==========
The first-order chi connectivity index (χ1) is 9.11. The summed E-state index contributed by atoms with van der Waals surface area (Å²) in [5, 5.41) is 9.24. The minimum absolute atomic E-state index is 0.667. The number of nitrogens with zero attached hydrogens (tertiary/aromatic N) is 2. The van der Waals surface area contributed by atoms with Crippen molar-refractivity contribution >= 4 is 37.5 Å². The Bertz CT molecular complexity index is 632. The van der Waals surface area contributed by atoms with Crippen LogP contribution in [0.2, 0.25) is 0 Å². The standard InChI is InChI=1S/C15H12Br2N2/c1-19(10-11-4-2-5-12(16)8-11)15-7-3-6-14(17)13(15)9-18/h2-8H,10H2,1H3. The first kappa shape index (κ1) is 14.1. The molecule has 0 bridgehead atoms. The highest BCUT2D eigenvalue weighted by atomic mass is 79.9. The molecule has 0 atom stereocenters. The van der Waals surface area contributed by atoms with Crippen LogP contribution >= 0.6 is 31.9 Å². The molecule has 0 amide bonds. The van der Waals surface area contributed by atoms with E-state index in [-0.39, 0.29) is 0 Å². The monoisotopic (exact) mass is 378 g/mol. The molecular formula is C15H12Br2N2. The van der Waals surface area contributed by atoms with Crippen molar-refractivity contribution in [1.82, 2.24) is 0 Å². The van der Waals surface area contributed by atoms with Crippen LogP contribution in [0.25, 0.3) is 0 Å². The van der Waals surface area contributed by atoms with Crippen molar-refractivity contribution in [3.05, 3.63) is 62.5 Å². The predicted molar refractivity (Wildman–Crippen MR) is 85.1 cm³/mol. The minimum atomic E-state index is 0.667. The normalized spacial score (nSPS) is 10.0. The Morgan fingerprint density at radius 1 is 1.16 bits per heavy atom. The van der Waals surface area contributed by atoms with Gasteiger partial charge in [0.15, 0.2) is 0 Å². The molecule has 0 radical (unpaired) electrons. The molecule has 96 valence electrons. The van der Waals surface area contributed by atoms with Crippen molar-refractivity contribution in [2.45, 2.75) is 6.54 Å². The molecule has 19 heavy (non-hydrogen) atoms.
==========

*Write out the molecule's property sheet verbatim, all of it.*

The first-order chi connectivity index (χ1) is 9.11. The summed E-state index contributed by atoms with van der Waals surface area (Å²) in [5, 5.41) is 9.24. The minimum absolute atomic E-state index is 0.667. The number of nitrogens with zero attached hydrogens (tertiary/aromatic N) is 2. The van der Waals surface area contributed by atoms with Crippen molar-refractivity contribution >= 4 is 37.5 Å². The Bertz CT molecular complexity index is 632. The van der Waals surface area contributed by atoms with Crippen LogP contribution in [0.2, 0.25) is 0 Å². The standard InChI is InChI=1S/C15H12Br2N2/c1-19(10-11-4-2-5-12(16)8-11)15-7-3-6-14(17)13(15)9-18/h2-8H,10H2,1H3. The first kappa shape index (κ1) is 14.1. The molecule has 0 bridgehead atoms. The highest BCUT2D eigenvalue weighted by atomic mass is 79.9. The molecule has 0 atom stereocenters. The van der Waals surface area contributed by atoms with Crippen LogP contribution >= 0.6 is 31.9 Å². The molecule has 0 amide bonds. The van der Waals surface area contributed by atoms with E-state index in [-0.39, 0.29) is 0 Å². The monoisotopic (exact) mass is 378 g/mol. The molecular formula is C15H12Br2N2. The van der Waals surface area contributed by atoms with Crippen molar-refractivity contribution in [1.82, 2.24) is 0 Å². The van der Waals surface area contributed by atoms with Crippen LogP contribution in [0.25, 0.3) is 0 Å². The van der Waals surface area contributed by atoms with Crippen molar-refractivity contribution in [3.05, 3.63) is 62.5 Å². The predicted molar refractivity (Wildman–Crippen MR) is 85.1 cm³/mol. The minimum atomic E-state index is 0.667. The normalized spacial score (nSPS) is 10.0. The Morgan fingerprint density at radius 1 is 1.16 bits per heavy atom. The van der Waals surface area contributed by atoms with Gasteiger partial charge in [0.15, 0.2) is 0 Å². The molecule has 0 radical (unpaired) electrons. The molecule has 96 valence electrons. The van der Waals surface area contributed by atoms with Crippen molar-refractivity contribution in [2.45, 2.75) is 6.54 Å². The molecule has 19 heavy (non-hydrogen) atoms.